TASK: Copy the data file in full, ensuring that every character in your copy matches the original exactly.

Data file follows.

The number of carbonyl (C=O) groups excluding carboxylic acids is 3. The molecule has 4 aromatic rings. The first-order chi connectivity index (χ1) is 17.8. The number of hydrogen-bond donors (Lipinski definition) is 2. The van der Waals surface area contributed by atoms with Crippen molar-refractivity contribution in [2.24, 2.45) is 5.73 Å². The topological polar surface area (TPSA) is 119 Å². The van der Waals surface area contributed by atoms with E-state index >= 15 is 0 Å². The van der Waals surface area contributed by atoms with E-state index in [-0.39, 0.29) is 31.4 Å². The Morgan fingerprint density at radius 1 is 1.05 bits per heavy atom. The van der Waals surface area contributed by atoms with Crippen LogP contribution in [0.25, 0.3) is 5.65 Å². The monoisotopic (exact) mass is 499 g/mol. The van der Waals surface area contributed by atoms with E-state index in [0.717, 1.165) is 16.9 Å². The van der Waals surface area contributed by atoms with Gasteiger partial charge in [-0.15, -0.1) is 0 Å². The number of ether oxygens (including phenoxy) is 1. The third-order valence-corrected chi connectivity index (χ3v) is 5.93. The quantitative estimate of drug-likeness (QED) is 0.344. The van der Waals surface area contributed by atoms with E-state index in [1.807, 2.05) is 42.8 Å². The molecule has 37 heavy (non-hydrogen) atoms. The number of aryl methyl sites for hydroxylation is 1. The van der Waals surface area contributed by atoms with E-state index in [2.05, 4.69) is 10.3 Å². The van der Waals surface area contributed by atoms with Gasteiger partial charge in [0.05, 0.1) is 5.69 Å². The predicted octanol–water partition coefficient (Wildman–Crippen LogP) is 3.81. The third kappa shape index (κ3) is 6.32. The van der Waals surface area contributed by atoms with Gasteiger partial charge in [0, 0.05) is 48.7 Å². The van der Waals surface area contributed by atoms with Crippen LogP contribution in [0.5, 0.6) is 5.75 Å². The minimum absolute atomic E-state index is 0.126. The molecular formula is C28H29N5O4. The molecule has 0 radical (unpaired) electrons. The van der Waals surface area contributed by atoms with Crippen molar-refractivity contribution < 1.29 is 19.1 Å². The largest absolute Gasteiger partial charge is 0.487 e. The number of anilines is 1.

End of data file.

The number of carbonyl (C=O) groups excluding carboxylic acids is 3. The molecule has 4 aromatic rings. The first-order chi connectivity index (χ1) is 17.8. The number of hydrogen-bond donors (Lipinski definition) is 2. The van der Waals surface area contributed by atoms with Crippen molar-refractivity contribution in [2.24, 2.45) is 5.73 Å². The topological polar surface area (TPSA) is 119 Å². The van der Waals surface area contributed by atoms with E-state index >= 15 is 0 Å². The van der Waals surface area contributed by atoms with E-state index in [-0.39, 0.29) is 31.4 Å². The Morgan fingerprint density at radius 1 is 1.05 bits per heavy atom. The van der Waals surface area contributed by atoms with Crippen LogP contribution in [0.25, 0.3) is 5.65 Å². The monoisotopic (exact) mass is 499 g/mol. The van der Waals surface area contributed by atoms with E-state index in [0.717, 1.165) is 16.9 Å². The van der Waals surface area contributed by atoms with Gasteiger partial charge in [-0.15, -0.1) is 0 Å². The number of ether oxygens (including phenoxy) is 1. The third-order valence-corrected chi connectivity index (χ3v) is 5.93. The quantitative estimate of drug-likeness (QED) is 0.344. The van der Waals surface area contributed by atoms with E-state index in [1.807, 2.05) is 42.8 Å². The molecule has 37 heavy (non-hydrogen) atoms. The number of aryl methyl sites for hydroxylation is 1. The van der Waals surface area contributed by atoms with E-state index in [2.05, 4.69) is 10.3 Å². The van der Waals surface area contributed by atoms with Gasteiger partial charge in [0.05, 0.1) is 5.69 Å². The predicted octanol–water partition coefficient (Wildman–Crippen LogP) is 3.81. The third kappa shape index (κ3) is 6.32. The van der Waals surface area contributed by atoms with Gasteiger partial charge in [0, 0.05) is 48.7 Å². The van der Waals surface area contributed by atoms with Crippen LogP contribution in [0.5, 0.6) is 5.75 Å². The minimum absolute atomic E-state index is 0.126. The molecular formula is C28H29N5O4. The molecule has 0 radical (unpaired) electrons. The van der Waals surface area contributed by atoms with Crippen molar-refractivity contribution < 1.29 is 19.1 Å². The largest absolute Gasteiger partial charge is 0.487 e. The number of anilines is 1.